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The sad story of H. Leavitt and R. Franklin

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lmk's picture
The sad story of H. Leavitt and R. Franklin

It wasn't just H.L. who suffered the shameful discrimination by her male scientific colleagues back in those "good old boy days". I bet most have heard of Watson & Crick, but how many know about Rosalind Franklin's contributions toward the structure of DNA? She didn't share the Nobel prize, even though her experimental X-ray diffraction was the foundation for the discovery!

Because of this shunning by the male scientific establishment of the time, she has been largely forgotten, just as Ms. Leavitt was too.  The mores of the times were not just in Astronomy, but most scientific fields, I think. But on a positive note, how things have changed for the better in recent times. 

In some ways the good olde days weren't...

Mike LMK

I loved the DOUBLE HELIX, and

I loved the DOUBLE HELIX, and I read it at least twice. Oddly enough, I got the feeling from their own book that they might not have been giving Rose her due. 

SHA's picture
Leavitt and Pickering

 I think that the situation of Henrietta Leavitt at Harvard may be more complicated than the fine but necessarily brief writeup by Gael Mariani might indicate.  It is probably unfair to Edward Pickering to say that he "claimed the right of superiority over his minion by publishing her findings in his own name".  A good argument can be made that Pickering was claiming the work for the observatory not for himself.  In fact, some have called the Harvard College Observatory in Pickering's time a scientific factory, and it is clear that Pickering favored the big observatory projects over individual research.  That approach would be a subject of some dispute between Pickering and George Ellery Hale, who would run the Mount Wilson Observatory under quite different lines. It is not clear that Pickering, who died in 1919, ever fully appreciated the importance of Leavitt's period-luminosity relation.  The relation would never be exploited at Harvard under Pickering's directorship.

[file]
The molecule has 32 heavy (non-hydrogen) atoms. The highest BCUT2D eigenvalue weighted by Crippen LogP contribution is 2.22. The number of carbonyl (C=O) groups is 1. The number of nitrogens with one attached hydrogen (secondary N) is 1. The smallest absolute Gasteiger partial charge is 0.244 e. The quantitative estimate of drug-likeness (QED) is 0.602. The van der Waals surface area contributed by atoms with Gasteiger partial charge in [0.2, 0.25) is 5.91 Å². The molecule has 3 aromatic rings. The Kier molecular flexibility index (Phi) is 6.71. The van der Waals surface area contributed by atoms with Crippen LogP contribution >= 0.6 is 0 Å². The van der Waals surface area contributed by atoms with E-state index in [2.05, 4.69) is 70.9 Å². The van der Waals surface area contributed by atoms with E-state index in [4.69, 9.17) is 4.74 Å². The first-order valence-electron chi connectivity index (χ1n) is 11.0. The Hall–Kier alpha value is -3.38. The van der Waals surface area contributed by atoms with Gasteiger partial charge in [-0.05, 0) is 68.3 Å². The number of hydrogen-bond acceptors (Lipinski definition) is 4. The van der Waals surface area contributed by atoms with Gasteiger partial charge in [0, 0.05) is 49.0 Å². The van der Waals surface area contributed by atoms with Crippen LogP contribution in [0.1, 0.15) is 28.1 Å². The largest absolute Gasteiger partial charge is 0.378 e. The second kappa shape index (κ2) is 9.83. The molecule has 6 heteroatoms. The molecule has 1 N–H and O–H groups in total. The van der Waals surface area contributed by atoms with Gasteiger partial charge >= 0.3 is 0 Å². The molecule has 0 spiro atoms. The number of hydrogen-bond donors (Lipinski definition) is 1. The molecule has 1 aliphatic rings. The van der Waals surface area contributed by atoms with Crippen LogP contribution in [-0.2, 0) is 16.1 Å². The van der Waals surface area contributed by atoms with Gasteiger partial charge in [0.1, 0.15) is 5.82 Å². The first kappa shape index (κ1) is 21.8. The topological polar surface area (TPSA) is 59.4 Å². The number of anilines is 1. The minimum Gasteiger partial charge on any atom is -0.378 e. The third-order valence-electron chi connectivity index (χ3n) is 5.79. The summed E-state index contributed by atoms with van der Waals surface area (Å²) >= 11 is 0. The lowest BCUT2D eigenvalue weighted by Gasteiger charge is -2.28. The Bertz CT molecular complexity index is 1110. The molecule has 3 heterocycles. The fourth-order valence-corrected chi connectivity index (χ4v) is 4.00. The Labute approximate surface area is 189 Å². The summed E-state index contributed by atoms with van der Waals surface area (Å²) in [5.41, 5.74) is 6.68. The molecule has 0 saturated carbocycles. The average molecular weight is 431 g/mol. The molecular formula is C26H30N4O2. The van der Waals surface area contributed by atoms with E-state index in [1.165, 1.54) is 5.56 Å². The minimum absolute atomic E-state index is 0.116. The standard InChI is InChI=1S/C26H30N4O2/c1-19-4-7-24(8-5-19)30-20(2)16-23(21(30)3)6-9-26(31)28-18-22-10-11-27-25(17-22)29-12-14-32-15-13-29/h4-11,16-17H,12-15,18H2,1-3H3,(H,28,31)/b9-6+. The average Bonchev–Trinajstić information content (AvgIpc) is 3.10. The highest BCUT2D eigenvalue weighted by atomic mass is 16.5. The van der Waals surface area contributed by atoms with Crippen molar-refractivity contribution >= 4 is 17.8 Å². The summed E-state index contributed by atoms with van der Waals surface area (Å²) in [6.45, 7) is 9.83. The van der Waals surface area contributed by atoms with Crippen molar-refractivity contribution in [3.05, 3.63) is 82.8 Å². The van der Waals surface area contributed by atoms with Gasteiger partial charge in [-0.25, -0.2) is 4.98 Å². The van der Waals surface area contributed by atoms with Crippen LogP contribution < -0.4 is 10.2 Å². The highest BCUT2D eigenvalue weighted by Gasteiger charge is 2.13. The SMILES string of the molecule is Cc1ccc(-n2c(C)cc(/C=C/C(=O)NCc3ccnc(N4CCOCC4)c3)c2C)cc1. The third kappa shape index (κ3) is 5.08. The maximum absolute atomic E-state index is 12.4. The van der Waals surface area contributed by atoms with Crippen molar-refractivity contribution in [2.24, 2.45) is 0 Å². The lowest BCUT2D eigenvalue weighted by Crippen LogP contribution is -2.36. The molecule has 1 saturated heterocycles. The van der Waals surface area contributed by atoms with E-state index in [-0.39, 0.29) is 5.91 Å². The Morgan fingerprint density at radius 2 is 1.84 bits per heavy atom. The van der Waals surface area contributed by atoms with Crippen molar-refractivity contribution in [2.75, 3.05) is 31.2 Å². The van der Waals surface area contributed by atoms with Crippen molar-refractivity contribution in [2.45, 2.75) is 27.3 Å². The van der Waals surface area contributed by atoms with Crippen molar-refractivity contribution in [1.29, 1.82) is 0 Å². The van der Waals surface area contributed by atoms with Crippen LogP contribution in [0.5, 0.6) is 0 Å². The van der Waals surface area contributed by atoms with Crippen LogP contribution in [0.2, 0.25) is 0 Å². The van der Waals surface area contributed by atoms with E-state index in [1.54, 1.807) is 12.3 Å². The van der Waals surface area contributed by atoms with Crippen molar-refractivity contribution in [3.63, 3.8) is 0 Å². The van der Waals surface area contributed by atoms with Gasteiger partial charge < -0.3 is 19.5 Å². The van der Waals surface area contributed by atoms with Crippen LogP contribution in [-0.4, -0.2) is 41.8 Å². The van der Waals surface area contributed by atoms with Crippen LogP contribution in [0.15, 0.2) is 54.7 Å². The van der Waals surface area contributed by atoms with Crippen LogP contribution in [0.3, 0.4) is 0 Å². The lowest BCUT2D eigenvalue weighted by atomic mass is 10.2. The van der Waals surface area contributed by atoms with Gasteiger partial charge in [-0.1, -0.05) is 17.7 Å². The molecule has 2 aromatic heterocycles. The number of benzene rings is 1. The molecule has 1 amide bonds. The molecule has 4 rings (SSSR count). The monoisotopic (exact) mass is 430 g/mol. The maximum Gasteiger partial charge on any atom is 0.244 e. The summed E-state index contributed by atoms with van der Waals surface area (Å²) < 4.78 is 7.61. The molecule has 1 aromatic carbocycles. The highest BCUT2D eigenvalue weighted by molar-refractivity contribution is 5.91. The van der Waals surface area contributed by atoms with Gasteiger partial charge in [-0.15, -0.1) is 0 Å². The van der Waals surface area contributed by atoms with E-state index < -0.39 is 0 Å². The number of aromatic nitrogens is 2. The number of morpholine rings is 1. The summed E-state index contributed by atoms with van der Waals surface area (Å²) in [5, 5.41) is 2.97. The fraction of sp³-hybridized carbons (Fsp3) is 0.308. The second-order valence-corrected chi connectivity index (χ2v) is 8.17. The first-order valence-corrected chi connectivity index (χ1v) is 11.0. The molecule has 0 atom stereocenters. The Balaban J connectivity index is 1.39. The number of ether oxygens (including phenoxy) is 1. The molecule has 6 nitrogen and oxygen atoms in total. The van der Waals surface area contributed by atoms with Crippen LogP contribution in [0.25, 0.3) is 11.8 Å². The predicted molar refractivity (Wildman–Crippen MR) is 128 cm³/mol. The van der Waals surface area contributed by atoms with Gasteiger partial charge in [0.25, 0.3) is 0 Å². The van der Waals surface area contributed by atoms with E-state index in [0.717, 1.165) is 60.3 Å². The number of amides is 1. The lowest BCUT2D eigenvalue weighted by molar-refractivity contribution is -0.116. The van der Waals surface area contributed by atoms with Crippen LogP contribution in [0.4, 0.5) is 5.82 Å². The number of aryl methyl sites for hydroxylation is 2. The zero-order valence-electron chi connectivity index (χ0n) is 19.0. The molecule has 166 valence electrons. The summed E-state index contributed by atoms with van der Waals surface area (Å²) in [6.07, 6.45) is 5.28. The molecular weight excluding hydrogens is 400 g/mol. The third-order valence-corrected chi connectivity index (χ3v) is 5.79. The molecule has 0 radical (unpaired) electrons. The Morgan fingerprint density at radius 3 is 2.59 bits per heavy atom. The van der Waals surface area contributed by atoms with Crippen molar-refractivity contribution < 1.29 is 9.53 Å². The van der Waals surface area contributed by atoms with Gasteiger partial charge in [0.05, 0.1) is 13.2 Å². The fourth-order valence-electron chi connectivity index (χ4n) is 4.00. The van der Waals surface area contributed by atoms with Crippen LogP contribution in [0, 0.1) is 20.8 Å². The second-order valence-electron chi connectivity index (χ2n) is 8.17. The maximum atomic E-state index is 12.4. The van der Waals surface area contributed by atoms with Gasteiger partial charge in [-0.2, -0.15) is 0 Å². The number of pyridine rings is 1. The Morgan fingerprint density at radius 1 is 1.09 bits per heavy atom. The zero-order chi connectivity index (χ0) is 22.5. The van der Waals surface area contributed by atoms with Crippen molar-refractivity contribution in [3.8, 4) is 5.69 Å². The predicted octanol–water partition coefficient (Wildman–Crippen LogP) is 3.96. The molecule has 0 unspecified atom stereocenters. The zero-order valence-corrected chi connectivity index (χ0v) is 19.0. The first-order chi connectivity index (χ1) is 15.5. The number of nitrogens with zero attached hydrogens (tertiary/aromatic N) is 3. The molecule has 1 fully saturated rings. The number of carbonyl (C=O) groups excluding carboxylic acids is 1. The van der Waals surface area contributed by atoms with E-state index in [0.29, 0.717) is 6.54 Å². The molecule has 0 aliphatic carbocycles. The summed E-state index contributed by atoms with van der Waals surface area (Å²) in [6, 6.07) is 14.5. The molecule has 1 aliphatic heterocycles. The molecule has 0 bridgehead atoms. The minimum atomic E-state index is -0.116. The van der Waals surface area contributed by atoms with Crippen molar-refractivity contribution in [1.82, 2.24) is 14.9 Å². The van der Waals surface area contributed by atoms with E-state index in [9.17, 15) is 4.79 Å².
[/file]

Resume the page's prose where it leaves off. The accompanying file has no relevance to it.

That is not to say that there was not discrimination against women at Harvard.  I have always thought that it would be an interesting parallel lives study to compare Leavitt's career to that of her male contemporary, Solon Bailey, perhaps most known today for his early work on globular cluster variables.  

HJZ's picture
The sad story of H. Leavitt and R. Franklin

Yes, certainly the Double Helix and other reviews and comments when the book was published does give one the feeling that Rosalind's contributions weren't fully recognized.

Of course she did not share in the Nobel prize beause she had passed away from ovarian cancer before the prize was awarded to Wilkins, Crick, and Watson in 1962.  The Nobel rules are that the prizes are not awarded posthumously.

Yes, the negative view in the

Yes, the negative view in the essay is excessive. Women were certainly discriminated against at the time. But Leavitt's name appeared on papers in the observatory's publications, and she is universally recognized as the discoverer of the period-luminosity relationship; Pickering gets no credit.

Within the realm of female subordination at the turn of the century, Harvard in fact gave professional opportunites to talented women that were not available elsewhere. The pay may have been low, but the jobs were there and the leading Harvard Observatory women stayed for years and decades. Harvard Observatory was a haven for women who wanted to work in astronomy, within the social and economic conventions of the time.

wlm's picture
Henrietta Leavitt Forgotten???

It seems likely that careful review of the literature will reveal that Henrietta Leavitt has hardly been forgotten by historians of science, and especially not by historians of astronomy. See, for example, Lang's nice article about her in Hockey, Thomas, ed. Biographical Encyclopedia of Astronomers, 2007, Springer, Vol. 1, pp. 682-684, which includes a useful selected list of additional references to the literature of the history of science. Lang could not have known that a popular work on Leavitt would be published in the same year as the BEA, Miss Leavitt’s Stars: The Untold Story of the Woman Who Discovered How to Measure the Universe. George Johnson (W. W. Norton, New York 2007). A review I wrote of Johnson's book for the Journal for the History of Astronomy was critical of that book but nevertheless the fact that Norton published it indicates that Leavitt has not been forgotten in the popular press either. Finally, Mike Saladyga and I gave Ms. Leavitt a great deal of credit for her work in Advancing Variable Star Astronmy, The Centennial History of the American Association of Variable Star Observers, Cambridge University Press, 2011, not to mention frequent references to Leavitt by Dorrit Hoffleit and others in the JAAVSO.

So I think WI's comment as well as that of SHA are right on target.

BTW, SHA has a great idea about the comparison of Leavitt and Solon I. Bailey, and I would be happy to discuss that with him off-line at

Tom Williams

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